Most glowing animals produce light by combining two different types of proteins, luciferin and luciferase. Many of the deep-sea corals examined in this study contained a type of luciferin called coelenterazine, and they all contained a form of luciferase that reacts with coelenterazine (and oxygen) to produce blue light.
Although coelenterazine produces blue light, many of the sea pens described in this study give off a greenish glow. This is because the bodies of sea pens also contain green fluorescent protein (GFP) similar to that found in Renilla sea pansies. GFP absorbs the blue light produced by the luciferin-luciferase reaction and re-emits it as green light (analogous to how the ink on a black-light poster absorbs ultraviolet light and re-emits it as visible light). GFP is found in a number of corals and jellies of various kinds, which suggests the compound evolved a very long time ago.
Because all the octocorals studied use similar chemistry (coelenterazine and Renilla-type luciferase) to produce light, the researchers suggest that this large group may have evolved from a common glowing ancestor, 400 to 500 million years ago. As Bessho-Uehara put it, “This finding makes me imagine a deep-sea area in an ancestral ocean where any octocoral you touched would emit light.”
The flytrap anemone appears to produce light using a different type of luciferase, and probably evolved its blue glowing slime independently of the octocorals. However, this anemone does use coelenterazine to react with its luciferase, as do all the other glowing corals and jellies known.
The authors of the recent paper can’t say exactly why corals evolved the ability to glow, but they have some hypotheses.
Several sea pens and corals emit waves of glowing light that travel across their bodies, as do some brittle stars, sea cucumbers, and even comb jellies. The researchers suggest that these waves of glowing light could confuse potential predators or attract larger animals that might eat the animal trying to eat the coral. Marine biologists call this the “burglar alarm effect.”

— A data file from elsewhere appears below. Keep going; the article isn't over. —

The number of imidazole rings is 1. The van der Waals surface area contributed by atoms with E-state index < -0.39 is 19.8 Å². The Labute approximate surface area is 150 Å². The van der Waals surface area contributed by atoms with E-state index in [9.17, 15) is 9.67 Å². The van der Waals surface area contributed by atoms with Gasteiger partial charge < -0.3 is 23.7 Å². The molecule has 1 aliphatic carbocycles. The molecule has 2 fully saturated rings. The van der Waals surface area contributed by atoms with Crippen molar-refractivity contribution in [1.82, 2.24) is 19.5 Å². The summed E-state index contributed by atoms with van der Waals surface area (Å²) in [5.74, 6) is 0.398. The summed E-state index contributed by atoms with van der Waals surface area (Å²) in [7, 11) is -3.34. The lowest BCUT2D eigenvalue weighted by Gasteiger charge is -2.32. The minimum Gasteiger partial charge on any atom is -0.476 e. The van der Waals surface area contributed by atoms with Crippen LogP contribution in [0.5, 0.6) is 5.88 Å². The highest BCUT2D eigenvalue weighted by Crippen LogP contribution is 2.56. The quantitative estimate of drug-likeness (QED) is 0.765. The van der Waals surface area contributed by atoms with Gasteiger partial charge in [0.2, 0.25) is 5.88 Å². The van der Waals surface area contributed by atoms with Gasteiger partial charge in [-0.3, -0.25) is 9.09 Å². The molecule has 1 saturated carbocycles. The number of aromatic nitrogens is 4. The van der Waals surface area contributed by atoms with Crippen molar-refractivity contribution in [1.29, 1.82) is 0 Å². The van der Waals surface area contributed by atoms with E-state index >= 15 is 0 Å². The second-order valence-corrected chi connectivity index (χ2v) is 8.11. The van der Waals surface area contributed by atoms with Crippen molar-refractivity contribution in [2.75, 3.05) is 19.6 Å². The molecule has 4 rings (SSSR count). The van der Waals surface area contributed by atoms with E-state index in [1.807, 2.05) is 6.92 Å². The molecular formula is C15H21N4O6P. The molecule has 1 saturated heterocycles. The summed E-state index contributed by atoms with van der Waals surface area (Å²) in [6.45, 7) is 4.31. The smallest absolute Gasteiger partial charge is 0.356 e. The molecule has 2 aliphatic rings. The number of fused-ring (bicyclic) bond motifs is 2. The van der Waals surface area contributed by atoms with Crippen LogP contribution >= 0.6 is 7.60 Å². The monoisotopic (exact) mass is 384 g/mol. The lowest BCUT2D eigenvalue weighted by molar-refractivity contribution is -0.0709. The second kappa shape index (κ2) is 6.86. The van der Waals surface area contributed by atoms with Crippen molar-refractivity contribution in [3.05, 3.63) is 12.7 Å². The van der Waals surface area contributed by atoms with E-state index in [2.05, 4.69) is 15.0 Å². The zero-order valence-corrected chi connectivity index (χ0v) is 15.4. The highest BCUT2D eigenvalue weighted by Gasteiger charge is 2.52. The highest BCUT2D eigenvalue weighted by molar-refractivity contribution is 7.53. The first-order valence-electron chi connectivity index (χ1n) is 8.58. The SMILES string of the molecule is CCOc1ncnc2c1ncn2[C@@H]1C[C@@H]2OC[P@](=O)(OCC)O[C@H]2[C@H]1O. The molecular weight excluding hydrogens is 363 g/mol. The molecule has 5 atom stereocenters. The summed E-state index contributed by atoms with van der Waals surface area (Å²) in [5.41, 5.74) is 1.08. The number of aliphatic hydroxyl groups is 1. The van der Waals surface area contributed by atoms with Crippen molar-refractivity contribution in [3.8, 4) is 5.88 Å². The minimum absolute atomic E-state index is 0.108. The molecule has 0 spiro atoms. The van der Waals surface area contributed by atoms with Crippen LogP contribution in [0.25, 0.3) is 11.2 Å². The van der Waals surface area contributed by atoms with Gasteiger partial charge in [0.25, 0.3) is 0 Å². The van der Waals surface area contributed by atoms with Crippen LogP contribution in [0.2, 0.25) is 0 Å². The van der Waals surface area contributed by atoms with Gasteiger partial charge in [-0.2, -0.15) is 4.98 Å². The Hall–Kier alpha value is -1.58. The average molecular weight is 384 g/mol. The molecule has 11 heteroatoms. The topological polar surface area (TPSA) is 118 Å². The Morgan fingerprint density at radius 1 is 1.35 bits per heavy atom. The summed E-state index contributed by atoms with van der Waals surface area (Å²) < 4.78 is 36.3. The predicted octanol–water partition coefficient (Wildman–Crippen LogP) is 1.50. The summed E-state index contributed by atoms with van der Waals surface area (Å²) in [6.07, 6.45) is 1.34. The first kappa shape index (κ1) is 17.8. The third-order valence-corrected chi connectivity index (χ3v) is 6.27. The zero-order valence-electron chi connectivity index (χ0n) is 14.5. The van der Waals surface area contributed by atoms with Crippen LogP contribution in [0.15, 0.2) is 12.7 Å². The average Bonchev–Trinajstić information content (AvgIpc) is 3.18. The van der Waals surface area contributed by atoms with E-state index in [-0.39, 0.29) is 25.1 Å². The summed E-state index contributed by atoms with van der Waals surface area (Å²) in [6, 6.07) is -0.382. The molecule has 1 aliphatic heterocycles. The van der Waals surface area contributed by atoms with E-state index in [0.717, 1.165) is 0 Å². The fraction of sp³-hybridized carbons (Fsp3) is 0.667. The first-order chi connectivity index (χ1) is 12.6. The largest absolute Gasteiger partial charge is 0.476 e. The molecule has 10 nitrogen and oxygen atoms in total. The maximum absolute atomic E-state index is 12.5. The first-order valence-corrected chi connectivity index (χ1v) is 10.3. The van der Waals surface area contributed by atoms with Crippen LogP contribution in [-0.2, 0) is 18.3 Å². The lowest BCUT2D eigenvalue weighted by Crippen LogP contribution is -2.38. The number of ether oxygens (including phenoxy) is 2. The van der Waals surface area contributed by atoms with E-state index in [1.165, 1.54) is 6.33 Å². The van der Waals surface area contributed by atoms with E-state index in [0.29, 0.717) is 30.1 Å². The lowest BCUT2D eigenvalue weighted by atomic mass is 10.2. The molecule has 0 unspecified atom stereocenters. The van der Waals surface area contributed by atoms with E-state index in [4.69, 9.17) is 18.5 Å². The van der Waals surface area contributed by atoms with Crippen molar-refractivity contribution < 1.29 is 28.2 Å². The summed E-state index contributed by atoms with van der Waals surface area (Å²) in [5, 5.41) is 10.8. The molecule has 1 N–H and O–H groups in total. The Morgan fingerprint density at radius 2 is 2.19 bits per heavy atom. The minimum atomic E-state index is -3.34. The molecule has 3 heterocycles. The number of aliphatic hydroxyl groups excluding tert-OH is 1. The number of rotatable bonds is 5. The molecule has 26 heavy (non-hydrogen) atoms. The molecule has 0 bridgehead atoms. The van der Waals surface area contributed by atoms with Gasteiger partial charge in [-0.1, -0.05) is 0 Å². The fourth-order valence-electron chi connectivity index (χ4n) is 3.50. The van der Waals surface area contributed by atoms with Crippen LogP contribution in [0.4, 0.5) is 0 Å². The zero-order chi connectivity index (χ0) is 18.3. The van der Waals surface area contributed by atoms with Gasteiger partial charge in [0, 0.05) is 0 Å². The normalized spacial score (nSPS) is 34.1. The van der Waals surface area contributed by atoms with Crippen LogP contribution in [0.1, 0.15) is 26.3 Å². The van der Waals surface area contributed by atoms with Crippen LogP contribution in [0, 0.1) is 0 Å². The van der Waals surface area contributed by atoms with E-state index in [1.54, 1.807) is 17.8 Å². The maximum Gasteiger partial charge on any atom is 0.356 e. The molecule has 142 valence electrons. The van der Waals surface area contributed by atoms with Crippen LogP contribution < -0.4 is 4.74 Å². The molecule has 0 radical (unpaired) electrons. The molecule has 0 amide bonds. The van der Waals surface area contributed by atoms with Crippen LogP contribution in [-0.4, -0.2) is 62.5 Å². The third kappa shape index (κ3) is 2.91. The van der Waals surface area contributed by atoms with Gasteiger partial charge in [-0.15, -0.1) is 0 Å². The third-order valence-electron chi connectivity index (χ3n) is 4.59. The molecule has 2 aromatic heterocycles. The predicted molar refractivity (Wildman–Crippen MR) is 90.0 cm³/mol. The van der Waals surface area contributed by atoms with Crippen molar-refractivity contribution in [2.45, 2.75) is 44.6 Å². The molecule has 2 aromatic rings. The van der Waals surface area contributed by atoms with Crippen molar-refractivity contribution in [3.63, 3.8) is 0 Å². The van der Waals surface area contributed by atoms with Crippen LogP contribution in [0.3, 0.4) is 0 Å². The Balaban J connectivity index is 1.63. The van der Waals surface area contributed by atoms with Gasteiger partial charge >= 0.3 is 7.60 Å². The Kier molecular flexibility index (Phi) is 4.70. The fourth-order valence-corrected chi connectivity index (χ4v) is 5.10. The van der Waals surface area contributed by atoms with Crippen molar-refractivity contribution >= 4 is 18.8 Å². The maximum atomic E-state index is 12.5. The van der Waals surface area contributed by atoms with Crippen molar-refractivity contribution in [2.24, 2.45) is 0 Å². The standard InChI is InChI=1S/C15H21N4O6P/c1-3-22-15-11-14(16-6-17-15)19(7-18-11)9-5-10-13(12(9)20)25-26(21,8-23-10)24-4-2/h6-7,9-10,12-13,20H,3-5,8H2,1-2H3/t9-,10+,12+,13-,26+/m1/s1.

Several corals and the flytrap anemone documented in this study released glowing slime, a trait shared by many other deep-sea animals, including comb jellies, medusae (jellyfish), midwater worms, and the vampire squid. The researchers suspect that such slime might stick to the body of a potential predator, once again making it vulnerable to attack from larger animals.
The scientists are still trying to understand why some corals evolved to glow blue while others use GFP to make green light instead. Of the animals examined in this study, the ones that glowed blue lived in shallower water (1,200 meters), while those that glowed green (using GFP) lived in relatively deep water (3,200 meters).
Implications for science and industry
This paper shows that many deep-sea corals can produce their own light, and suggests that they inherited this ability from a common ancestor. However scientists are still working out the complex evolutionary history and relationships among corals, as well as the genes involved in making light. As Bessho-Uehara put it, “One of the next questions we would like to answer is why so many octocorals are not luminous, if their ancestor was luminous.”
Bessho-Uehara continued, “There could be a lot of bioluminescent corals in the deep-sea that we haven’t discovered yet. This study shows how important bioluminescence is to many deep-sea animals. It also suggests that activities such as deep-sea mining, which reduce visibility near the seafloor, could affect deep-sea ecosystems in ways we might not expect.”
The research could also have commercial applications. It sets the stage for genomic and biochemical studies that could reveal the details how the different coral bioluminescent systems work. This, in turn, could help scientists isolate new glowing compounds—like GFP—for use in the life sciences.
As Bessho-Uehara noted, “Renilla luciferase is the only type of luciferase from corals and their relatives that is well-characterized. But we described other types of luciferase from a variety of species, some of which showed unique behaviors. For example, the luciferase of one sea pen we studied is sensitive to calcium ions, which are involved in nearly every aspect of cellular biology.”
Reflecting on the work, Haddock said, “No matter what branch of the tree of life we explore, we find fascinating patterns in the evolution of bioluminescence, and surprising variations in the genes and chemicals that animals use to make light. We also find more evidence that bioluminescence is truly a key means of communication for many marine animals.”
Article by Kim Fulton-Bennett
Original journal article:
Bessho-Uehara, M., W. R. Francis, and S. H. D. Haddock. (2020) Biochemical characterization of diverse deep-sea anthozoan bioluminescence systems, Marine Biology 167, 144 (July 9, 2020), https://doi.org/10.1007/s00227-020-03706-w